“We believe the path to better health and a better world can be reached by creating a whole new health care model that’s more local, affordable, and easier to use. And by strengthening our local support and community engagement, we can further improve the health of our communities,” said Larry Merlo, president and chief executive officer, CVS Health, during a speech today at the National Press Club in Washington D.C. “Our new commitment builds upon the exemplary track records of CVS Health and Aetna in supporting community-based organizations to ensure they have the most effective tools, resources and solutions to accelerate the improvement of health care for individuals and families across the country.”
Through Building Healthier Communities, CVS Health will invest $20 million annually across three funding categories to support a range of initiatives and non-profit organizations. These include:
Improving Local Access to Affordable Quality Care
Building on its local impact over the past decade, CVS Health will expand its Project Health campaign to target more underserved and underinsured communities beginning in 2019, with an aim of reaching more at-risk populations with free health and wellness screenings. Project Health offers a no-cost comprehensive health assessment, including blood pressure, Body Mass Index (BMI), glucose and total cholesterol screenings, which can detect early risks for chronic conditions like diabetes, hypertension, and heart disease. Since it was founded in 2006, Project Health has delivered more than $127 million in free health care services to nearly 1.7 million Americans.
The expansion of Project Health will also do more to screen for social determinants of health that affect personal health and communities. About 60 percent of life expectancy is driven by behavioral, social and environmental factors including family, education, housing, and access to fresh food.1 Project Health events have a proven track record of improving patient engagement and ultimately, healthier outcomes. More than 87% of patients who attend Project Health events report following-up with their primary care physician and were significantly more likely to proactively discuss their blood pressure, BMI and blood sugar levels, according to the company’s own metrics.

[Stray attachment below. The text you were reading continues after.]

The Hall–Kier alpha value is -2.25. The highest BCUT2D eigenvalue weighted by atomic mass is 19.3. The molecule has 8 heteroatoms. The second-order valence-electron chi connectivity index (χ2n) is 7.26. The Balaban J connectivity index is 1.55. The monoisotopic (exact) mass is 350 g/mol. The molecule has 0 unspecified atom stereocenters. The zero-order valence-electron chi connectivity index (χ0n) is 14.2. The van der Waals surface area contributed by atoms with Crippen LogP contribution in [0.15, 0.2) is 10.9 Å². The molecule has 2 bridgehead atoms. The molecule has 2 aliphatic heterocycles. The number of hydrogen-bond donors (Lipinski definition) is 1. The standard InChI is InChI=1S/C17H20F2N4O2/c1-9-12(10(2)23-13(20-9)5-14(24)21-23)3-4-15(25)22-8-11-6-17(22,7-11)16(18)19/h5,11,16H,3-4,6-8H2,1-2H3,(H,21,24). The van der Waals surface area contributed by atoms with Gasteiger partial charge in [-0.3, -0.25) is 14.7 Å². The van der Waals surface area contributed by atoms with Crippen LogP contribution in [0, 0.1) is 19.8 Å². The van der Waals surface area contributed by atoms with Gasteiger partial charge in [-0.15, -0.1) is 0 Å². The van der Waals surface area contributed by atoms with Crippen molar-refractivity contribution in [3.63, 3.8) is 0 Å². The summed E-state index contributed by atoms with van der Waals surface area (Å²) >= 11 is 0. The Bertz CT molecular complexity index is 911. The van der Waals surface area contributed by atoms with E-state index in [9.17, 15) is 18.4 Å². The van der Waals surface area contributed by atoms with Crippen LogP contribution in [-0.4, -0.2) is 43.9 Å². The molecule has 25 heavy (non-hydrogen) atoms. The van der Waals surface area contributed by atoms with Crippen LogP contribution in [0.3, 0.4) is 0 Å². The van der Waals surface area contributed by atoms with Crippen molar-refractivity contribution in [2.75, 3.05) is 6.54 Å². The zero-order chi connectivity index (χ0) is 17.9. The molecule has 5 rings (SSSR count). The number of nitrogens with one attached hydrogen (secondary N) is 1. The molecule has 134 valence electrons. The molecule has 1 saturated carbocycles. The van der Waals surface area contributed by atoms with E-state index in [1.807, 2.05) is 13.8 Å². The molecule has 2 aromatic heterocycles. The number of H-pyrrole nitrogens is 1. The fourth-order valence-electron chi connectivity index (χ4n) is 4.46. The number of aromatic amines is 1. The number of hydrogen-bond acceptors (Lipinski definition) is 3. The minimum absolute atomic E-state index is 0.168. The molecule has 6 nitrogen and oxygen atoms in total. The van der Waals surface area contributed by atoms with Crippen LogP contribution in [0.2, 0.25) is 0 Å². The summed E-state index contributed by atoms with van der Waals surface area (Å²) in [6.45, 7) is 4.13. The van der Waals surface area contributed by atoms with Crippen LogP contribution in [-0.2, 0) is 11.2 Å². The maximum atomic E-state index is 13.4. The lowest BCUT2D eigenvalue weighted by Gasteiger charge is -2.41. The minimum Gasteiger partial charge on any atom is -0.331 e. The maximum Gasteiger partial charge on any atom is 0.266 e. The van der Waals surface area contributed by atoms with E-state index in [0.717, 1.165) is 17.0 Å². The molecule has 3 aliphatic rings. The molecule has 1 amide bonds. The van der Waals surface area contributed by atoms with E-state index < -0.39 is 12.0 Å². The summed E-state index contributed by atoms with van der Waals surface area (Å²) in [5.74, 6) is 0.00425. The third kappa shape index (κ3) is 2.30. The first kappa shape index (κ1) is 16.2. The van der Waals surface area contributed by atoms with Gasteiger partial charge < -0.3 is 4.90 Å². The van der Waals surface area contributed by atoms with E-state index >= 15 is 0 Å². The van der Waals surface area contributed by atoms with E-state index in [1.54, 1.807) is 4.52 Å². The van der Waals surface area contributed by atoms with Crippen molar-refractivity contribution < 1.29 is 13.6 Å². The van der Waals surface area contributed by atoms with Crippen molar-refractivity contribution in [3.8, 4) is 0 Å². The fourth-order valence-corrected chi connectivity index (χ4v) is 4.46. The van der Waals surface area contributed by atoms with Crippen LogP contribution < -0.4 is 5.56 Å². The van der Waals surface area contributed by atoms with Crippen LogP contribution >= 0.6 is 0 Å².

In addition, Project Health events provide opportunities for our charitable partners to drive community members who seek access to care. All events are promoted among local organizations like the LGBT Center in Los Angeles, the YMCA of Metro Atlanta, ACCESS Michigan in Detroit, and The NAACP in Houston.
Through its Building Healthier Communities initiative, CVS Health will continue to make strategic investments that enable access for more people to local resources like Meals on Wheels, free clinics and community health centers. Through grant funding in 2019 to more than 100 free clinics and community health centers in the communities we serve, CVS Health can help address these social and health disparities.
Impacting Public Health Challenges
CVS Health will make significant investments in support of innovative approaches to managing chronic disease, including diabetes, heart disease and high blood pressure. About 60 percent of Americans have at least one chronic disease, which accounts for 86 percent of health care spending.2 Funding will support partnership organizations uniquely positioned to tackle these public health challenges, including the American Cancer Society, American Lung Association and American Diabetes Association. Through best-in-class organizations like these, we can increase our local reach and meet people where they are. For example, we’re teaming up with the American Heart Association with a goal to improve the blood pressure of 3.5 million women by providing increased access to blood pressure screening and diagnostic tests. Through the initiative, more than $4 million has already been invested to add blood pressure kiosks in highly-trafficked, community-based locations in cities including: Baltimore, Md.; Charlotte, N.C.; College Station, Texas; Fort Worth, Texas; Houston, Texas; Kansas City, Mo.; Lancaster, Pa.; New York City, N.Y. Raleigh, N.C.; Twin Cities, Minn.; and Washington, D.C.